In the spirit of the English philosophy about weather, today we paid for the sunshine we've had so far, with low cloud and even some rain. Despite that, three of us took the obligatory sail across the lake in the cute though smoke-belching TSS Earnslaw to Walter Peak station for morning tea in the homestead (scones and tea) and a demonstration of sheepdog skills and shearing in the woolshed. Some things are non-negotiable. This is New Zealand, after all.
Bravely, we made a run for (literal) Paradise but only got as far as Glenorchy at the head of the lake before the weather closed in, so what with the dull sky, the hair in someone's lunch there and the failure of the view from Bob's Bluff to live up to hype, it was a bit disappointing. We went to watch people step into the void at AJ Hackett's bungy operation over the Kawarau River - judging by the size and architectural novelty of the building, there's a lot of money in "Throwing people off bridges since 1988". The Poms, to their only moderate disappointment - it costs $145 each - weren't able to try the other iconic adventure activity, the Shotover Jetboat ride. Unexpectedly, they halted operations soon after we got there because there was too much water for the jetboats, which famously (and invented here in NZ I'll have you know) need a draught of only 4 inches.
We stayed at a very nice Airbnb outside town, tucked away down a country road on the way to Arrowtown. Kristen was almost exhaustingly chatty and friendly, welcoming us into her children's bedrooms upstairs which were perfectly comfortable and looked out over the tennis court and lots of rabbits. "Don't be startled if you hear a shot," we were told. She recommended a restaurant in Arrowtown, so we foolishly didn't get to sample the famous Chef's Choice at Amisfield, which I shall live to regret (especially when I have to write about it without ever having tasted it). Instead, we went to The Stables - in a typical Arrowtown old main street building, upstairs, lots of wood and stone, friendly fellow diners, and the cheeriest waitress ever. Good food, too, so really there's no cause for complaint.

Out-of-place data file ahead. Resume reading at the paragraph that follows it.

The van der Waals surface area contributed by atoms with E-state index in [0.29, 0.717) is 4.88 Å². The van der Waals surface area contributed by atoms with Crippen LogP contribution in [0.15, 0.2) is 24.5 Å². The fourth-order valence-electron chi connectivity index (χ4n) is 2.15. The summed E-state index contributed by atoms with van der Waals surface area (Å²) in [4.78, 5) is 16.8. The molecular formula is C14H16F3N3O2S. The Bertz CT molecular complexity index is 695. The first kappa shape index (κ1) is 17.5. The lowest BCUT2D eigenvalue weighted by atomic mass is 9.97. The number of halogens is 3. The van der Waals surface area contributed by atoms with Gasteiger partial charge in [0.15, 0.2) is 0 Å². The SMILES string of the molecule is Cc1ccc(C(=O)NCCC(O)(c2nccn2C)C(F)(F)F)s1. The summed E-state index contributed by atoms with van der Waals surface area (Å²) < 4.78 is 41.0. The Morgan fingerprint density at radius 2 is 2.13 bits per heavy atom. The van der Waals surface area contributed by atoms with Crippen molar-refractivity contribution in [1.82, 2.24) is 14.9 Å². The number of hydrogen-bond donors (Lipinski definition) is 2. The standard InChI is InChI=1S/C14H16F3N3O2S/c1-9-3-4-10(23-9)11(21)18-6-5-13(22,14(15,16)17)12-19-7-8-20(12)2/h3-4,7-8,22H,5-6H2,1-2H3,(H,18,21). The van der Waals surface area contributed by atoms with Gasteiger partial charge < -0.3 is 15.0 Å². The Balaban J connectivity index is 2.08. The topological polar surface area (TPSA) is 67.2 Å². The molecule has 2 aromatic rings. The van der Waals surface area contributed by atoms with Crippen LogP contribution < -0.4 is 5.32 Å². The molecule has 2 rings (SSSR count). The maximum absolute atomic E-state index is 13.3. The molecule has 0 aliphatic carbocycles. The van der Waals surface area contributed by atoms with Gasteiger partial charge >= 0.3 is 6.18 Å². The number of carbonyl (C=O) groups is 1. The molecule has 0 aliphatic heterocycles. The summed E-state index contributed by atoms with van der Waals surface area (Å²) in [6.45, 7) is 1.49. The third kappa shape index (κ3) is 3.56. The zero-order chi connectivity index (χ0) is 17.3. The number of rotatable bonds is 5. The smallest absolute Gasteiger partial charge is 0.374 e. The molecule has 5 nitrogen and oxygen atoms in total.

The museum is well done there - extensive, thorough, interesting, museum guilt guaranteed - and, a novelty for this bit of the blog, giving a sympathetic view of the Chinese. Today they are everyone's (= my) unfavourite tourists because of their selfish and unpleasant (and sometimes dangerous) behaviour; but back in the goldrush days, they worked hard in great discomfort, were harshly discriminated against, and led tough lives, sending most of their earnings back home. Oh for a happy medium...
Arrowtown's Dorothy Brown's cinema is a lovely place: boutique, cosy, arty, with a fireplace, a bar and a bookshop. Very civilised, and named after a local character who may - or may not - have run an opium den. We saw The Big Short: I'm blaming the wine for my not following the financial intricacies of the plot.